President Obama has the vision, without which a people perish. History will tell if the Red Sea will part at the lifting of his staff.
DAVID ANDERSON: It was a dark night on the open sea when the bullets ripped across the air with precision, killing three Somali pirates who held hostage an American captain. Barack Obama was indeed tested in his first six months, just like Joe Biden predicted. The retort during the campaign was whether Obama had the judgment to handle conflicts internationally. Within four days, victory for the president’s first use of military force answered the question about his judgment in his first 100 days.
In addition to judgment, the sheer volume of work has been enormous as the Obama administration accomplished more work on Day One than any president in recent history. Obama continued to state during his campaign that a president must be able to do more than one thing at a time. Has he ever. From international travel, rebuilding damaged bridges with countries that had come to see us as arrogant bullies, to a badly broken economic system, Obama has been up for the task.
No one could ever accuse the new president of being a lazy man. So far his work ethic has been strong, his wife has been graceful, and his candor with the American people has been ongoing. The president is communicating almost daily through news conferences, public appeal, and the Internet, making the American people feel informed and connected to his administration.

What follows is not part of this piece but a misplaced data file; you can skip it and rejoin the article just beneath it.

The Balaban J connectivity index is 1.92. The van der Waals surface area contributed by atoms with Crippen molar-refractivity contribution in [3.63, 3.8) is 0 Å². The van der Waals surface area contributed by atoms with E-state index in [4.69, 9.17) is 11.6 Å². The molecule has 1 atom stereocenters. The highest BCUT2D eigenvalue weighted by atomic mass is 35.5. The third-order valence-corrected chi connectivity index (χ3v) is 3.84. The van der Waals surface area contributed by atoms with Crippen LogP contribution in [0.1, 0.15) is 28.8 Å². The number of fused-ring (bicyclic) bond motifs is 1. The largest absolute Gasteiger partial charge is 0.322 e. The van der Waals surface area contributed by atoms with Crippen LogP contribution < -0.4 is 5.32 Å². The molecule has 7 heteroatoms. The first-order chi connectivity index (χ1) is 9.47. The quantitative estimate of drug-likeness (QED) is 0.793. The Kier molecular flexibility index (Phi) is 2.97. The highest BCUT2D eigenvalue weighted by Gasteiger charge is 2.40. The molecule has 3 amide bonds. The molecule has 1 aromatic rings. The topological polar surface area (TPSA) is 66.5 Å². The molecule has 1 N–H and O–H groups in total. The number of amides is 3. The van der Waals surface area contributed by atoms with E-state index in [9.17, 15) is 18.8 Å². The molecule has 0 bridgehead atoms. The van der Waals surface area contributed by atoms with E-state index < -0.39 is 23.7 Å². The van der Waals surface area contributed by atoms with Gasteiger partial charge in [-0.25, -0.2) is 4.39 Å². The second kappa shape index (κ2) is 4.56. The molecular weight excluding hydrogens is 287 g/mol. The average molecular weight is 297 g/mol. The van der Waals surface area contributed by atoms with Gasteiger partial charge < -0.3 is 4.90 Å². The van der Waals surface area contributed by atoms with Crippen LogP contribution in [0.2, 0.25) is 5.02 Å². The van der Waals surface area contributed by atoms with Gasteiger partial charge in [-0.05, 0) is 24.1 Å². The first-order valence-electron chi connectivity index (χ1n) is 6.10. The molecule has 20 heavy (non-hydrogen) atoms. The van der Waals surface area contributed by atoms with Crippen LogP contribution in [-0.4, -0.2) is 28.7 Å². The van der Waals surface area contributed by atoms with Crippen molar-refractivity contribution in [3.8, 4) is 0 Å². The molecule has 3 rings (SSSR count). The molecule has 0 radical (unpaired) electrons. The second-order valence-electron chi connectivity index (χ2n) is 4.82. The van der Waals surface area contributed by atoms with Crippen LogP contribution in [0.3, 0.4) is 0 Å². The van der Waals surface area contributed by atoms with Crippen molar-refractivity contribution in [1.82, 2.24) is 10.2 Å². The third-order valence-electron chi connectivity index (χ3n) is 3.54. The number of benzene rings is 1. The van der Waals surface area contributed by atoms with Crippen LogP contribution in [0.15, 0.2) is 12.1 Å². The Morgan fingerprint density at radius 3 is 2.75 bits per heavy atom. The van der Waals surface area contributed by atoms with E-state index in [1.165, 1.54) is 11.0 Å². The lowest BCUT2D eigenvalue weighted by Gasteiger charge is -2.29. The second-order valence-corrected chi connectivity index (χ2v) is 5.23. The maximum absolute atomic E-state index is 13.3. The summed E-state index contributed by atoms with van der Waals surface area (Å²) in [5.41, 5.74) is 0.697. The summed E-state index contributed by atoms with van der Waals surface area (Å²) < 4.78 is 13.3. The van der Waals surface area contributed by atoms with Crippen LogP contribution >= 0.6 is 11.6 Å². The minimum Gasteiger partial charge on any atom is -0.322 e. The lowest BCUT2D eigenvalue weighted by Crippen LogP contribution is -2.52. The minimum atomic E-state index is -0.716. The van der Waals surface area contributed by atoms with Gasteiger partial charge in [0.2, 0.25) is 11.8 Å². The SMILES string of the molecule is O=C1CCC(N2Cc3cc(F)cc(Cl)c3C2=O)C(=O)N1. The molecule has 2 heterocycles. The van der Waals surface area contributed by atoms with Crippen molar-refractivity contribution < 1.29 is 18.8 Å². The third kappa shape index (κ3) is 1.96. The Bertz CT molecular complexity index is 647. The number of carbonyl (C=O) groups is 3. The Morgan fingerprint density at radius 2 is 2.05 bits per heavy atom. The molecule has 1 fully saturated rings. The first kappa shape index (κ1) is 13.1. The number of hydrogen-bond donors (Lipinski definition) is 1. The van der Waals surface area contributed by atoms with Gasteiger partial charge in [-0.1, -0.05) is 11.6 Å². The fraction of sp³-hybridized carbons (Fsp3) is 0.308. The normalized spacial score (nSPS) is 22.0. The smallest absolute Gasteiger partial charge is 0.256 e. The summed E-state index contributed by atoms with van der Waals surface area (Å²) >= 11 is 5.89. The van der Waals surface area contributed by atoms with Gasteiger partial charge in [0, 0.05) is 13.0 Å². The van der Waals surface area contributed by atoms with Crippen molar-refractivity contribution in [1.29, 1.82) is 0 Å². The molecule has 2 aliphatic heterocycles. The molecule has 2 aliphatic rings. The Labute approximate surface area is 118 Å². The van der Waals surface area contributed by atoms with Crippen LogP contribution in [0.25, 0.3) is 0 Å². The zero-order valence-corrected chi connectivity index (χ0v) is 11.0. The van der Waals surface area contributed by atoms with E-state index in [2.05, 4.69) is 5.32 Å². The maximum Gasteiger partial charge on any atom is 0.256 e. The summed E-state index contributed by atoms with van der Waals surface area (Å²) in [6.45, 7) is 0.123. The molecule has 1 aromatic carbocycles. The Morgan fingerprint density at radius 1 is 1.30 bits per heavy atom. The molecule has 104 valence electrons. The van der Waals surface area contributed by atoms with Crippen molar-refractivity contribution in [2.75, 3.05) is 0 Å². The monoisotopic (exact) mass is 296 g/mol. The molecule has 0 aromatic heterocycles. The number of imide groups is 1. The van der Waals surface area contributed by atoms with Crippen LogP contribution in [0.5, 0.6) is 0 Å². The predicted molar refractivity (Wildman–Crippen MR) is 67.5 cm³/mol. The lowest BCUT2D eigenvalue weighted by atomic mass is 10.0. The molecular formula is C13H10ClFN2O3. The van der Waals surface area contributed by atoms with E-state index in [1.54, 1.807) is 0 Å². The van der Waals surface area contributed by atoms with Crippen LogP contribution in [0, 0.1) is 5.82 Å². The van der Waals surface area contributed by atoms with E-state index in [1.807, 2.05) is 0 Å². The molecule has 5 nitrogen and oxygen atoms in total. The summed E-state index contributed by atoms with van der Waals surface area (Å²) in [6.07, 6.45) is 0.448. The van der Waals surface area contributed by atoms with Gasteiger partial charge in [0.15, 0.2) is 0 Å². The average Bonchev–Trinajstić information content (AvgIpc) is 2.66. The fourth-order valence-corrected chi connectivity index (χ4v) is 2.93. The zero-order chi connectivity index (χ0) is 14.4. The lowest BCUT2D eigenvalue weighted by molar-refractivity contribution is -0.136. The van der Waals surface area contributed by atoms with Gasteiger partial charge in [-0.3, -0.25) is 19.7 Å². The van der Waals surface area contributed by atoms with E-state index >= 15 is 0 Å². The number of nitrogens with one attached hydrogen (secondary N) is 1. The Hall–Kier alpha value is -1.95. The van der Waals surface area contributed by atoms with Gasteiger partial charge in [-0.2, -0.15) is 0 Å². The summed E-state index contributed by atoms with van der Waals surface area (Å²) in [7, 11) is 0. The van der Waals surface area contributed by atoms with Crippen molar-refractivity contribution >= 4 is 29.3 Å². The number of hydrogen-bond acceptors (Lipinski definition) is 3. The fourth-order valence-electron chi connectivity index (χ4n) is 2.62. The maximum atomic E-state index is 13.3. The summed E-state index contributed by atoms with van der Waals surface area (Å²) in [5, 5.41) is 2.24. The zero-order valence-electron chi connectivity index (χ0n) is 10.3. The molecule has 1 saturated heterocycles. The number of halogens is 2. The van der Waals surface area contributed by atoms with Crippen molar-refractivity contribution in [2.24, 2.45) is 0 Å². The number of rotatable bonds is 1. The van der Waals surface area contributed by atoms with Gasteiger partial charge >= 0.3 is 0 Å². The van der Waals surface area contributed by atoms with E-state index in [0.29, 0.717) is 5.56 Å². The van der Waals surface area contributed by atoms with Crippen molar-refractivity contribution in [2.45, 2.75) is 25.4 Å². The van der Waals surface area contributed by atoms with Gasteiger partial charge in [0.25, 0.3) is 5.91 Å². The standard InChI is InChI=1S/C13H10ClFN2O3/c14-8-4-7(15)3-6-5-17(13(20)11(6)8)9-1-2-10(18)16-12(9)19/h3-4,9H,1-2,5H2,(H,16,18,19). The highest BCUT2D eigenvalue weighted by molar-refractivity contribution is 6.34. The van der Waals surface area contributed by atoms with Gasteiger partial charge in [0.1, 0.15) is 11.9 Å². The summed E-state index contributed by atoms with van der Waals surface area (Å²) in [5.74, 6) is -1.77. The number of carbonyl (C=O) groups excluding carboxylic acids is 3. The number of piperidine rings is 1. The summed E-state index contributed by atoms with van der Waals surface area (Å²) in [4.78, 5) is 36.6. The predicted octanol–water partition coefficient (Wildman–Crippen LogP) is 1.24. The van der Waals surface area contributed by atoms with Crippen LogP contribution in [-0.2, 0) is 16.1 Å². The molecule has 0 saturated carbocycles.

While some hope he fails, there are many more who are hoping — and praying — that he and our country succeeds.
CHERYL SANDERS: President Obama’s greatest success during his first 100 days has been to demonstrate his personal and political prowess as a world leader. He has taken full responsibility for addressing the challenges of a failed U.S. economy and two morally questionable wars in Iraq and Afghanistan. So far he has proposed bold policies to remedy these and other pressing matters without denying the complex realities involved. My prayer is that he will have the vision, the focus, and the stamina necessary to guide our nation in the crafting and implementation of credible solutions to our current problems at home and abroad.
RANDY WOODLEY: “It was the worst of times.” I had great hopes for the American spirit when President Obama was elected. That election night I told my 10-year-old son, “You can be anything you want now.” In spite of Obama’s conciliatory demeanor, the worst of conservative partisanship has surfaced to disrupt America’s move forward. This powerful rip across the pages of the American Myth of Homogeneity has exposed a concert of attacks on every move forward. America’s best hope has unwittingly unleashed unholy hosts (Limbaugh, Hannity, Boehner, Cheney, and others) who launched a great spoiler campaign. Pray for America.